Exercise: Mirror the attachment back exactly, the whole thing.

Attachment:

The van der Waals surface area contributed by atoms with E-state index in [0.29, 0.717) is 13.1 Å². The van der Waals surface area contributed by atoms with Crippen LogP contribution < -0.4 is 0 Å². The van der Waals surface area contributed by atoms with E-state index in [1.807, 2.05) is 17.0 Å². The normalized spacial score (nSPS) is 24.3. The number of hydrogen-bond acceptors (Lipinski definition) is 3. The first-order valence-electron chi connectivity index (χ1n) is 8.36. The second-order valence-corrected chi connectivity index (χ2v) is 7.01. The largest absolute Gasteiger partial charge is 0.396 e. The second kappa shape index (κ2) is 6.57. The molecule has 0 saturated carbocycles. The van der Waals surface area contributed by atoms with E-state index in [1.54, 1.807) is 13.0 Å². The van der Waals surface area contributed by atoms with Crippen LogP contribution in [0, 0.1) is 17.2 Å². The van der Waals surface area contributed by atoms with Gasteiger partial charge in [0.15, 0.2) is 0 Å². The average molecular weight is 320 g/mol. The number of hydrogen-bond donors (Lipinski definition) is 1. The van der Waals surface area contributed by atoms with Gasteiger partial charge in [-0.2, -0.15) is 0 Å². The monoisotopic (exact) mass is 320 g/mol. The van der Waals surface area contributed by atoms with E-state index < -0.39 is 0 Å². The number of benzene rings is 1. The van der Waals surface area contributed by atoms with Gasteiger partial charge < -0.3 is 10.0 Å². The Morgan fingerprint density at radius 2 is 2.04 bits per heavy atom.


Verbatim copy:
The van der Waals surface area contributed by atoms with E-state index in [0.29, 0.717) is 13.1 Å². The van der Waals surface area contributed by atoms with Crippen LogP contribution < -0.4 is 0 Å². The van der Waals surface area contributed by atoms with E-state index in [1.807, 2.05) is 17.0 Å². The normalized spacial score (nSPS) is 24.3. The number of hydrogen-bond acceptors (Lipinski definition) is 3. The first-order valence-electron chi connectivity index (χ1n) is 8.36. The second-order valence-corrected chi connectivity index (χ2v) is 7.01. The largest absolute Gasteiger partial charge is 0.396 e. The second kappa shape index (κ2) is 6.57. The molecule has 0 saturated carbocycles. The van der Waals surface area contributed by atoms with E-state index in [1.54, 1.807) is 13.0 Å². The van der Waals surface area contributed by atoms with Crippen LogP contribution in [0, 0.1) is 17.2 Å². The van der Waals surface area contributed by atoms with Gasteiger partial charge in [0.15, 0.2) is 0 Å². The average molecular weight is 320 g/mol. The number of hydrogen-bond donors (Lipinski definition) is 1. The van der Waals surface area contributed by atoms with Gasteiger partial charge in [-0.2, -0.15) is 0 Å². The monoisotopic (exact) mass is 320 g/mol. The van der Waals surface area contributed by atoms with E-state index < -0.39 is 0 Å². The number of benzene rings is 1. The van der Waals surface area contributed by atoms with Gasteiger partial charge < -0.3 is 10.0 Å². The Morgan fingerprint density at radius 2 is 2.04 bits per heavy atom.